COUNTY HISTORY AND MAP OF COUNTY HISTORICAL LANDMARKS
The original inhabitants of the San Joaquin Valley region were the Yokuts people, who engaged in trading with other Californian tribes of Native Americans including coastal peoples such as the Chumash of the Central California coast, with whom they are thought to have traded plant and animal products.
The county of Fresno was formed in 1856 after the California Gold Rush. It was named for the abundant ash trees lining the San Joaquin River. The county was much larger than it is today as part of Tulare County, comprising its current area plus all of what became Madera County and parts of what are now San Benito, Kings, Inyo, and Mono counties.
Millerton, then on the banks of the free-flowing San Joaquin River and close to Fort Miller, became the county seat after becoming a focal point for settlers. Other early county settlements included Firebaugh’s Ferry, Scottsburg and Elkhorn Springs.
In 1867, Anthony “McQeen” Easterby purchased land bounded by the present Chestnut, Belmont, Clovis and California avenues, that today is called the Sunnyside district. Unable to grow wheat for lack of water, he hired sheep man Moses J. Church in 1871 to create an irrigation system. Building new canals and purchasing existing ditches, Church then formed the Fresno Canal and Irrigation Company, a predecessor of the Fresno Irrigation District.
In 1872, the Central Pacific Railroad established a station near Easterby’s —by now a hugely productive wheat farm— for its new Southern Pacific line. Soon there was a store around the station and the store grew the town of Fresno Station, later called Fresno. Many Millerton residents, drawn by the convenience of the railroad and worried about flooding, moved to the new community. Fresno became an incorporated city in 1885. By 1931 the Fresno Traction Company operated 47 streetcars over 49 miles of track.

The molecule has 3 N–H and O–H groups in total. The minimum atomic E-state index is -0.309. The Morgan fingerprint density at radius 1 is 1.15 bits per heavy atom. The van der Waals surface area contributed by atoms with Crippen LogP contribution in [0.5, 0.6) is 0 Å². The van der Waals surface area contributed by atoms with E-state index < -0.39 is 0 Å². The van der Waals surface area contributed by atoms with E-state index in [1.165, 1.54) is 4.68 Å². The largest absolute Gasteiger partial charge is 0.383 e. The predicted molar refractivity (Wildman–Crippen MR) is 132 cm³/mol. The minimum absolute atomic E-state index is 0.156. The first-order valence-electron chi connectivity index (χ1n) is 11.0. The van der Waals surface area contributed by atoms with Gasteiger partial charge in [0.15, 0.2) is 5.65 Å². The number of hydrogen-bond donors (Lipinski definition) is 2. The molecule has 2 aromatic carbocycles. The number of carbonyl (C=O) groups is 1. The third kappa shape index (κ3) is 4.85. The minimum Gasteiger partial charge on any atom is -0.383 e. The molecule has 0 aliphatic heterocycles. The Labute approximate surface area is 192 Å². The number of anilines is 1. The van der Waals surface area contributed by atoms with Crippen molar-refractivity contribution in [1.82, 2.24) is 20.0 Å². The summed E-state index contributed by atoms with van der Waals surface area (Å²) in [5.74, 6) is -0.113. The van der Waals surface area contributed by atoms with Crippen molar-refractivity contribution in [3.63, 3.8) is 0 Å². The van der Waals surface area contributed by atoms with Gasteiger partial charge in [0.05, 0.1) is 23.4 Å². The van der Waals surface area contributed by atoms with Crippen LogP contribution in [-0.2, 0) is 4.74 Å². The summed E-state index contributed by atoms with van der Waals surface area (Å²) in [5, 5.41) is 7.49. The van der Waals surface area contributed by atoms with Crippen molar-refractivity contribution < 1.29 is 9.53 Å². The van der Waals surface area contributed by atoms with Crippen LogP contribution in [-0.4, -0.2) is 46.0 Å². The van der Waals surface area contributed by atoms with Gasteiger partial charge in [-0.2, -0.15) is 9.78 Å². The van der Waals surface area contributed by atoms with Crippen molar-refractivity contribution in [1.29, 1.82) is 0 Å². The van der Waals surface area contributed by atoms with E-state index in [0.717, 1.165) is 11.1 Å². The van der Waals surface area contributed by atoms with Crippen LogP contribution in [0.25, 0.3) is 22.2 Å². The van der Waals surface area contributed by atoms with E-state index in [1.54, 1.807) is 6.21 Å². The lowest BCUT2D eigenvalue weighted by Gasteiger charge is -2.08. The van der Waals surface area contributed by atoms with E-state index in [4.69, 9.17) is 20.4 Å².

County residents voted to move the county seat from Millerton to Fresno. When the Friant Dam was completed in 1944, the site of Millerton became inundated by the waters of Millerton Lake. In extreme droughts, when the reservoir shrinks, ruins of the original county seat can still be observed.
During 1942, Pinedale, in what is now North Fresno, was the site of the Pinedale Assembly Center, an interim facility for the relocation of Fresno area Japanese Americans to internment camps. The Fresno Fairgrounds was also utilized as an assembly center.
COUNTY HISTORICAL LANDMARKS (LIST)
#344: Arroyo de Cantua
#488: Fresno City
#584: Fort Miller
#803: Site of First Junior College in California
#873: Site of the Fresno Free Speech Fight of the Industrial Workers of the World
#916: Forestiere Underground Gardens
#934: Temporary Detention Camps for Japanese Americans -Fresno Assembly Center
#934: Temporary Detention Camps for Japanese Americans -Pinedale Assembly Center